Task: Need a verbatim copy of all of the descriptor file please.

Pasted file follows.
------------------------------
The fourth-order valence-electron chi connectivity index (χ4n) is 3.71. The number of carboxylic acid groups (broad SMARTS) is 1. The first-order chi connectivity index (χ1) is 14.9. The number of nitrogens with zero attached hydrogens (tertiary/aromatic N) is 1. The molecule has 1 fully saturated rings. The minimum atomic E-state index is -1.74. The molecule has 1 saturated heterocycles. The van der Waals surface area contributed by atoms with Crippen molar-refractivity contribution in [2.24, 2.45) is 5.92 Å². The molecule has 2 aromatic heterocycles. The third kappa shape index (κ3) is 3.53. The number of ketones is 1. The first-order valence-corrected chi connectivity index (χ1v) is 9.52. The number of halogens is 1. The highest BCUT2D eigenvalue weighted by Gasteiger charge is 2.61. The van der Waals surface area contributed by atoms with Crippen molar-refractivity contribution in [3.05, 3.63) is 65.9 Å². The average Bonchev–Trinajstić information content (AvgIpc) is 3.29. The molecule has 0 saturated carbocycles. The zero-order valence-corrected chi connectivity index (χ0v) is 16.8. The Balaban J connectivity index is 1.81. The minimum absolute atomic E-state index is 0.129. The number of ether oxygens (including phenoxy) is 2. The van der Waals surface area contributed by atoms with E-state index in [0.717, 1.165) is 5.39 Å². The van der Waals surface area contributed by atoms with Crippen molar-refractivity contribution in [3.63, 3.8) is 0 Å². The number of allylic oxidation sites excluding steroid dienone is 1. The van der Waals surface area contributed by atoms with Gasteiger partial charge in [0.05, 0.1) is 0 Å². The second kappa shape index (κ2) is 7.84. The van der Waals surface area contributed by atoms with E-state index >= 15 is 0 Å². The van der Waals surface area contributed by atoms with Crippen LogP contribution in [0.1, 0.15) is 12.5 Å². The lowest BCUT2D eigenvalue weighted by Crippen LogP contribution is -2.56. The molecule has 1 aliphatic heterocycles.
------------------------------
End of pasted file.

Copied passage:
The fourth-order valence-electron chi connectivity index (χ4n) is 3.71. The number of carboxylic acid groups (broad SMARTS) is 1. The first-order chi connectivity index (χ1) is 14.9. The number of nitrogens with zero attached hydrogens (tertiary/aromatic N) is 1. The molecule has 1 fully saturated rings. The minimum atomic E-state index is -1.74. The molecule has 1 saturated heterocycles. The van der Waals surface area contributed by atoms with Crippen molar-refractivity contribution in [2.24, 2.45) is 5.92 Å². The molecule has 2 aromatic heterocycles. The third kappa shape index (κ3) is 3.53. The number of ketones is 1. The first-order valence-corrected chi connectivity index (χ1v) is 9.52. The number of halogens is 1. The highest BCUT2D eigenvalue weighted by Gasteiger charge is 2.61. The van der Waals surface area contributed by atoms with Crippen molar-refractivity contribution in [3.05, 3.63) is 65.9 Å². The average Bonchev–Trinajstić information content (AvgIpc) is 3.29. The molecule has 0 saturated carbocycles. The zero-order valence-corrected chi connectivity index (χ0v) is 16.8. The Balaban J connectivity index is 1.81. The minimum absolute atomic E-state index is 0.129. The number of ether oxygens (including phenoxy) is 2. The van der Waals surface area contributed by atoms with E-state index in [0.717, 1.165) is 5.39 Å². The van der Waals surface area contributed by atoms with Crippen molar-refractivity contribution in [3.63, 3.8) is 0 Å². The number of allylic oxidation sites excluding steroid dienone is 1. The van der Waals surface area contributed by atoms with Gasteiger partial charge in [0.05, 0.1) is 0 Å². The second kappa shape index (κ2) is 7.84. The van der Waals surface area contributed by atoms with E-state index >= 15 is 0 Å². The van der Waals surface area contributed by atoms with Crippen LogP contribution in [0.1, 0.15) is 12.5 Å². The lowest BCUT2D eigenvalue weighted by Crippen LogP contribution is -2.56. The molecule has 1 aliphatic heterocycles.